In that decision, the court held that Missouri's policy of not considering religious schools violated the free exercise clause because it discriminated against organizations based solely on their religious status. Put simply, playgrounds have nothing to do with religion, so the daycare had an equal right to the benefit. The court did not, however, discuss whether the school's religious doctrines or tenets impacted the decision.

In Espinoza, a 2020 decision decided by a 5-4 vote, a mother applied for a state-sponsored scholarship to keep her child in a Christian school. However, Montana did not allow families to use scholarships at religious schools.

The Supreme Court held that this policy was more stringent than the establishment clause requires, since the state wasn't directly funding the religious schools, just providing funds for students to make their own decisions. And the state's interest in keeping the state program separate from religion was not enough to justify what the court labeled as a violation of the free exercise clause.

Is Carson a Mountain or a Molehill?

Trinity Lutheran and Espinoza established that states could not withhold a secular and religiously-neutral public benefit simply on the basis of an organization's religious status. Espinosa did not, however, directly say that state funds must be given to religious schools to help them administer their curriculum. This was the issue in Carson.

Roberts, writing for the majority, argued that this question was already answered in Espinoza — that refusing to allow students to use a public benefit based on religious curriculum was a violation of free exercise. Sotomayor, along with Justices Stephen Breyer and Elena Kagan, dissented.

At oral argument, Roberts asked whether Maine would distinguish between a faith-based school that taught according to its specific tenets and one that was religious but taught students in a religiously neutral way. Maine said it would have, in this hypothetical, distinguished between those two schools. In other words, Maine was less concerned with whether a school was affiliated with a religion and instead concerned with using taxpayer dollars to fund a child's specific religious learning. Does Maine have the ability to make such a distinction?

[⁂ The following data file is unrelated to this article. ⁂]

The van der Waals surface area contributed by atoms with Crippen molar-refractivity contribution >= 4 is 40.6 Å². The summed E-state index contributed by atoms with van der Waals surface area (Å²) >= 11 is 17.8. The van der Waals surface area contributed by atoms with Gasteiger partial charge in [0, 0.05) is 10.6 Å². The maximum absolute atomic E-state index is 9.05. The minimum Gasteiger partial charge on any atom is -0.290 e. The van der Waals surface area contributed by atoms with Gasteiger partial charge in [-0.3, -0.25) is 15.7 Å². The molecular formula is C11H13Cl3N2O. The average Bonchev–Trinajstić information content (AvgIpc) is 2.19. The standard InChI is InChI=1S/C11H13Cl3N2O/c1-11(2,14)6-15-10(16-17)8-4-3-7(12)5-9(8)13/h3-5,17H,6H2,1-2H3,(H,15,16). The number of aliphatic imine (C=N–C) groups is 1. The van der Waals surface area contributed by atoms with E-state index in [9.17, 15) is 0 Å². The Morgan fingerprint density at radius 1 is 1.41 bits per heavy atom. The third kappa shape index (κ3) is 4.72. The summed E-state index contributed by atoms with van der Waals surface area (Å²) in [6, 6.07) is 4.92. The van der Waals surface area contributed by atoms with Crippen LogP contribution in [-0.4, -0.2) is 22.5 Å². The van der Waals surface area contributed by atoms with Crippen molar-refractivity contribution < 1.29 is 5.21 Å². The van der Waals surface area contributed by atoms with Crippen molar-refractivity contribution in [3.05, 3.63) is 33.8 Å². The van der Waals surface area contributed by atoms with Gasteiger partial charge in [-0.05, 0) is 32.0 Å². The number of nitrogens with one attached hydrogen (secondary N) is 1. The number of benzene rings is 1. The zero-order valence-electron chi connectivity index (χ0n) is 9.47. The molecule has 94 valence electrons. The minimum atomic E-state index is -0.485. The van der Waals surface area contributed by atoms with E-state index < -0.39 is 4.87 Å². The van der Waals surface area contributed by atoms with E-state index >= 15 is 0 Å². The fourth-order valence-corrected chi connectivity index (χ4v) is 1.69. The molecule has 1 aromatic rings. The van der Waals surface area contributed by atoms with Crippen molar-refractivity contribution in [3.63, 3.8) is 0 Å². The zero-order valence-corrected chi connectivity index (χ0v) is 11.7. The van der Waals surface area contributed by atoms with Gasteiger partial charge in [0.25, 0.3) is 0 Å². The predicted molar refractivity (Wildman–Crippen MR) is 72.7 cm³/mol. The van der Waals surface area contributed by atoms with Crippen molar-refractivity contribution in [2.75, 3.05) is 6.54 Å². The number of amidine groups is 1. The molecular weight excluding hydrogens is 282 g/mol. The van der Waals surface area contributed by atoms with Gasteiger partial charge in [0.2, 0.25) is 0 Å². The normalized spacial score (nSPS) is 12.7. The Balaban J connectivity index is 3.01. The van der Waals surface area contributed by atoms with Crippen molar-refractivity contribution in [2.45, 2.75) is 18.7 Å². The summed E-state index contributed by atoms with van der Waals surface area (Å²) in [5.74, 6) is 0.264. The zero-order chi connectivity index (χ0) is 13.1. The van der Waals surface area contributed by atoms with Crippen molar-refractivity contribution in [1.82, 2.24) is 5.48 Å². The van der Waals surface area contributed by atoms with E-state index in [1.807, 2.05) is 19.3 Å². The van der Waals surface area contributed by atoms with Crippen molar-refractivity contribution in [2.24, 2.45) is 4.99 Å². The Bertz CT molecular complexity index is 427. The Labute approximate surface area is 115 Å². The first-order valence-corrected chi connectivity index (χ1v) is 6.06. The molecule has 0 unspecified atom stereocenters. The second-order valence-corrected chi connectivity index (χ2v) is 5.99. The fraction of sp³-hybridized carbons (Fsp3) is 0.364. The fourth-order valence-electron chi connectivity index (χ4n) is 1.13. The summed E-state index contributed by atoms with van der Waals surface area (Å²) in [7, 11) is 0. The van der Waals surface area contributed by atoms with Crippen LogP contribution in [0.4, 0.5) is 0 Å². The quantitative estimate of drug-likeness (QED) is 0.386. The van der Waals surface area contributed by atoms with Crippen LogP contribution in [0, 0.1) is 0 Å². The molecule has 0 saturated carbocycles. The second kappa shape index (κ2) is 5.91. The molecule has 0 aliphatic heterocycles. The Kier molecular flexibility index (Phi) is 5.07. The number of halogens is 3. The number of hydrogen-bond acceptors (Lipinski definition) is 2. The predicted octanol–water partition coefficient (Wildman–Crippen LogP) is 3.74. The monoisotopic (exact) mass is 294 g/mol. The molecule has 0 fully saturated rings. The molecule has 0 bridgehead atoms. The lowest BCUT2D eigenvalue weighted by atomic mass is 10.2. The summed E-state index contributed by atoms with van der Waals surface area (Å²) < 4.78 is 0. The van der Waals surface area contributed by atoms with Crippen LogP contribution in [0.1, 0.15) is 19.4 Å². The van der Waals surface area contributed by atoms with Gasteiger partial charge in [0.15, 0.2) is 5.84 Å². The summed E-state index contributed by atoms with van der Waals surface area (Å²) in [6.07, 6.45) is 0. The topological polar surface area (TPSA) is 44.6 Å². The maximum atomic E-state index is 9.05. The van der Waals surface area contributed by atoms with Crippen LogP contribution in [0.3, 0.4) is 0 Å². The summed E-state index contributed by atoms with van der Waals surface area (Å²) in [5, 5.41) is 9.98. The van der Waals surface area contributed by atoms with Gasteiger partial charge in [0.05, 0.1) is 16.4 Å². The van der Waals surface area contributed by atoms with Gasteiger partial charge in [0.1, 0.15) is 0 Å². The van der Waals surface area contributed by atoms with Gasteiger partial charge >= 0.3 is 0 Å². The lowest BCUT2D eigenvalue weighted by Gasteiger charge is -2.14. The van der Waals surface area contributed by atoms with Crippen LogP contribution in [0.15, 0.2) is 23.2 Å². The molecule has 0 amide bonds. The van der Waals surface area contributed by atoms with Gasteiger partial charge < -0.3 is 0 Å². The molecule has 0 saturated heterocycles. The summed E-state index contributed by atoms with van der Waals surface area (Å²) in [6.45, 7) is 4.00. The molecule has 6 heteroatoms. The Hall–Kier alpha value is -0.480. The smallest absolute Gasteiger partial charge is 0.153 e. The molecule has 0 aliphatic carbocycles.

According to the majority, no. "The unremarkable principles applied in Trinity Lutheran and Espinoza suffice to resolve this case," Roberts wrote. "Maine's tuition assistance program . . . effectively penalizes the free exercise of religion." And because the state doesn't force students to attend a religious school, it does not violate the establishment clause.

Two Dissents and a Warning

It was a 6-3 decision. There were two dissents. Breyer pointed out in his dissent that there is a difference between a state being allowed to fund students who want to attend a religious school. He agreed that such a program wouldn't violate the establishment clause.

But Breyer also argued that what the Supreme Court held mandated that schools provide such funding. And in Breyer's view, this is absolutely not required. Rather, states should have the option of funding or not funding. Instead of a bright-line rule such as the majority's, Breyer suggested that advancing the true purpose of the First Amendment is best served by "considering the particular benefit at issue, along with the reasons for the particular religious restriction at issue." It's what Breyer calls leaving "room at the joints."

Sotomayor wrote a separate dissent to make it clear that she thought the court erred in "starting down this path" five years ago with Trinity Lutheran. She also wanted to highlight what she views as a "rapid transformation" in the analysis of the religion clauses in the First Amendment. She notes that while the majority's holding prevents discrimination of one kind, it mandates that Maine discriminate against others — namely, non-Christian students.

What Does This New Line of Cases Mean?

Clearly, the Roberts Court has shifted away from a focus on the establishment clause, and instead is emphasizing the importance of the free exercise clause. In practical terms, this means we may see more government subsidies that benefit religious institutions.

It is still, however, unconstitutional for a state government to favor one religion over another, meaning that if a Christian school can receive public benefits, so too can a Muslim, Jewish, or Buddhist school.